From Warcraft 2 on the PSX to Diablo 3 on the PC, I love Blizzard games. Besides unique storylines that typically featured bittersweet endings and Phyrric victories, I was – and still am – captivated by the portrayal of warrior women throughout the series. I admit I may be an Amazon lover, but in this day and age who can resist a lady with brains, brawn, leadership abilities and other qualities that are typically reserved for male leads. At the very least, powerful women, fictional or otherwise, deserve respect equal to their male counterparts.
That said, I noticed recently a distrubing trend about women who can kick ass in Blizzard games: a trend that started with Starcraft and ghost Sarah Kerrigan. Smart, tactically brilliant and a crackshot with her rifle, she gets betrayed and carries the Zerg banner till Starcraft 2. In the Warcraft 3, there is the Elven ranger general Sylvanas Windrunner. From the various sources that build the lore and backstory of the series, Sylvanas was beautiful and her prowess with the bow was such that she could shoot a sparrow in the eye in midflight. Additionally, as mentioned earlier, she was the Ranger General, one of the most important figures in High Elf society. Her fate: death, then resurrection as a banshee before finally becoming the Undead leader who would go on to commit various acts of evil against the Alliance aka The Good Guys. Of course, her role as a bad guy would be nothing as compared to the role of Leah from Diablo 3; a redhead with a preferance for the bow and arrow who sadly becomes Diablo’s vessel.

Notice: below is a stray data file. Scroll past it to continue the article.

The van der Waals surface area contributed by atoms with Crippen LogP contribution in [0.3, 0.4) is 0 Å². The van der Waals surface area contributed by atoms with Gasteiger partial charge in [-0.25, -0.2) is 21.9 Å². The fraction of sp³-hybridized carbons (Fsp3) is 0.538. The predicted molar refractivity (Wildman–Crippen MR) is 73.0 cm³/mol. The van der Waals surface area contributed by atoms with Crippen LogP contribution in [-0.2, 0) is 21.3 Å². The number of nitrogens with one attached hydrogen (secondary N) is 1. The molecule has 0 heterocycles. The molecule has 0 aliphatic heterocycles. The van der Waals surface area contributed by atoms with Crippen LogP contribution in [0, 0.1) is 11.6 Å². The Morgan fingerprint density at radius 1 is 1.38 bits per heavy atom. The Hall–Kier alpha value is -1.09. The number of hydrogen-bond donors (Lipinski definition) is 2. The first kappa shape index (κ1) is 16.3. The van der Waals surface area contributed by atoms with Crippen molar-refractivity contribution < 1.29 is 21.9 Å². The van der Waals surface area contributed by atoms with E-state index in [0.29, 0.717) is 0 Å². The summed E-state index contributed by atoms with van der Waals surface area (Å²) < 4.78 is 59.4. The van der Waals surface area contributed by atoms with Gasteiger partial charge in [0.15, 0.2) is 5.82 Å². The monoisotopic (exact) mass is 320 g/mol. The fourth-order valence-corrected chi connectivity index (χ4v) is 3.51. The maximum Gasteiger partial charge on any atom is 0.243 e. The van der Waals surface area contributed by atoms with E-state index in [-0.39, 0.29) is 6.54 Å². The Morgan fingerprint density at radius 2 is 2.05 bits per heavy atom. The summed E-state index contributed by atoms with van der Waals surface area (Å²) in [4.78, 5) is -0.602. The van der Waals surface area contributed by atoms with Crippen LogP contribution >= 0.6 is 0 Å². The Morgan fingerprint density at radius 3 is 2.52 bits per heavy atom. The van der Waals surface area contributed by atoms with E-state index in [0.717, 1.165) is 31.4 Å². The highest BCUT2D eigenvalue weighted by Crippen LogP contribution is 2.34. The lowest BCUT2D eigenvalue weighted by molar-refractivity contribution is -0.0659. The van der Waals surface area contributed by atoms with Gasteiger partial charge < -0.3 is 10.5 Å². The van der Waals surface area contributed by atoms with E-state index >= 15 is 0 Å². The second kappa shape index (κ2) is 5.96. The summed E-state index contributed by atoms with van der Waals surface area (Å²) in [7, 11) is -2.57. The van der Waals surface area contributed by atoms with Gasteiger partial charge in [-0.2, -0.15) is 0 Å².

All three leading ladies were brilliant, beautiful, was highly proficient in ranged combat and all three were corrupted and destroyed in one way or another.
It can be argued that Sarah Kerrigan is on the road to redemption after the events of Starcraft 2, but until the game releases, who can say for sure? There are other powerful women in Blizzard’s books that also became bad guys err.. girls… and/or were sentenced to a grim existence: Blood Raven, the original Rogue from the first Diablo game and Maiev Shadowsong are examples.
All in all, it is kind of sad and depressing to witness that Blizzard ultimately provides a glass ceiling for its fictional female characters – a glass ceiling that hopefully will soon be broken by future installments.